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DURHAM, N.C. (Tribune News Service) — Doctors at Duke University are leading a national study to test whether three drugs will effectively treat COVID-19, including one that has generated controversy for more than a year.

Ivermectin's potential to treat COVID-19 has been both celebrated and ridiculed. Some consider it a miracle drug that makes vaccination against the coronavirus unnecessary. But most in the medical establishment, including government regulators, say there's not enough proof that it works and warn that self-medicating with ivermectin can make people sick in other ways.

The Duke study, launched last summer, is the kind of comprehensive assessment of ivermectin's ability to combat COVID-19 that has been missing up to now, said Dr. Adrian Hernandez, one of the study's leaders.

"There were some early studies that showed that it could potentially be helpful with COVID-19, but they were not large enough to be definitive," Hernandez said in an interview. "So we want to know either way, is it potentially beneficial or not."

Hernandez said it's especially important to answer that question because so many people, including some doctors, are trying ivermectin despite warnings against it.

"We should understand if there are any benefits," he said. "And if not, we should be able to report that back out to the public clearly and note what shouldn't be done."

Ivermectin is used to kill parasites in animals, including heartworm in dogs and gastrointestinal worms in horses and cows. Since the late 1980s, it's also been used with millions of humans to kill parasites that cause river blindness and other illnesses.

Ivermectin is not approved to treat COVID-19, and the U.S. Food and Drug Administration warns that using the drug, especially the kind formulated for animals, can be dangerous. The FDA says it has received multiple reports of people who needed medical attention, including hospitalization, after taking ivermectin intended for livestock.

Three drugs involved in NIH-sponsored study

Ivermectin is one of three drugs that Duke is testing under ACTIV-6, one of a series of studies of potential COVID-19 treatments and vaccines launched by the National Institutes of Health. Duke was chosen for the study because of its experience leading national clinical trials, said Hernandez, a cardiologist who has led large-scale trials.

The goal is to find treatments that, in conjunction with vaccines, might render COVID-19 as manageable as seasonal flu.

Up to now, doctors have mostly relied on monoclonal antibody treatments to try to keep COVID-19 patients from becoming seriously ill. But those must be administered by IV or a series of shots in a clinic or doctor's office, making them harder to get to patients. In addition, only one of the monoclonals appears to be effective against the omicron variant of the virus, and that drug is in short supply.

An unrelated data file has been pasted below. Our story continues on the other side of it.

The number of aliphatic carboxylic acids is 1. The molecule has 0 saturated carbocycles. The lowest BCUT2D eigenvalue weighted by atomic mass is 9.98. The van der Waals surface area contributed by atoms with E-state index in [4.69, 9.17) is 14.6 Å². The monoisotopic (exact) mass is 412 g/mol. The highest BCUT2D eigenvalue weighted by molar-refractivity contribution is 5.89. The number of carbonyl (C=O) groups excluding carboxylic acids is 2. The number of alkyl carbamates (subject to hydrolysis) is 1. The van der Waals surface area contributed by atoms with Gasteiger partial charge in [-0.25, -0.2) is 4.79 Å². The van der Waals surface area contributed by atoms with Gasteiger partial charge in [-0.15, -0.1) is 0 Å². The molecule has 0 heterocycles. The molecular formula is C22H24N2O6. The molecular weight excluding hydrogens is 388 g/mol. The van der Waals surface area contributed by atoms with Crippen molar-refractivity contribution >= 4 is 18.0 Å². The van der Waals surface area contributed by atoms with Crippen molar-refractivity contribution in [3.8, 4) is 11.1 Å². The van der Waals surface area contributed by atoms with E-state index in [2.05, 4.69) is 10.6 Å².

The two other drugs being tested in the ACTIV-6 study are fluvoxamine, used to treat obsessive-compulsive disorder and depression, and fluticasone furoate, an inhaler medicine prescribed for asthma and chronic obstructive pulmonary disease or COPD.

All three drugs are already approved for use in humans and have a track record of being safe, Hernandez said. All three are also easy to use at home and rarely interact with other medications, making them candidates to treat mild to moderate cases of COVID-19.

"Just like we're trying to do testing at home, we're looking at how can you conveniently do treatment at home," Hernandez said. "ACTIV-6 is really designed to do that."

The three drugs were chosen for the study because they've shown some promise in treating COVID-19, through earlier studies and by what's known about how they work in the body. Fluticasone, for example, is a steroid that reduces inflammation in the lungs that can cause breathing problems, which is also a primary symptom of COVID-19.

Earlier studies of ivermectin suggest it decreases reproduction of the coronavirus in the lab, but data from its use in humans was either inconclusive or incomplete.

Nearly 2,500 patients from across the country have taken part in the ACTIV-6 study. Some are referred by doctors at participating medical centers in 26 states, Hernandez said, while others learn about it online.

To qualify, study participants must have tested positive for the coronavirus within the previous 10 days and have at least two symptoms of COVID-19. They receive an overnight package with one of the drugs or a placebo (they can't tell which), and report how they're feeling each day by phone or online.

Researchers are looking for evidence that the drugs either shorten the time people feel sick or prevent them from getting worse and needing to be hospitalized.

Enrollment in ACTIV-6 picked up in recent weeks as the wave of new cases fueled by the omicron variant swept the country. Hernandez said researchers may have the data they need to release their results within a month or so.

For information about the ACTIV-6 study, go to activ6study.org/.

(c)2022 The News & Observer (Raleigh, N.C.)

Visit The News & Observer (Raleigh, N.C.) at www.newsobserver.com

Distributed by Tribune Content Agency, LLC.


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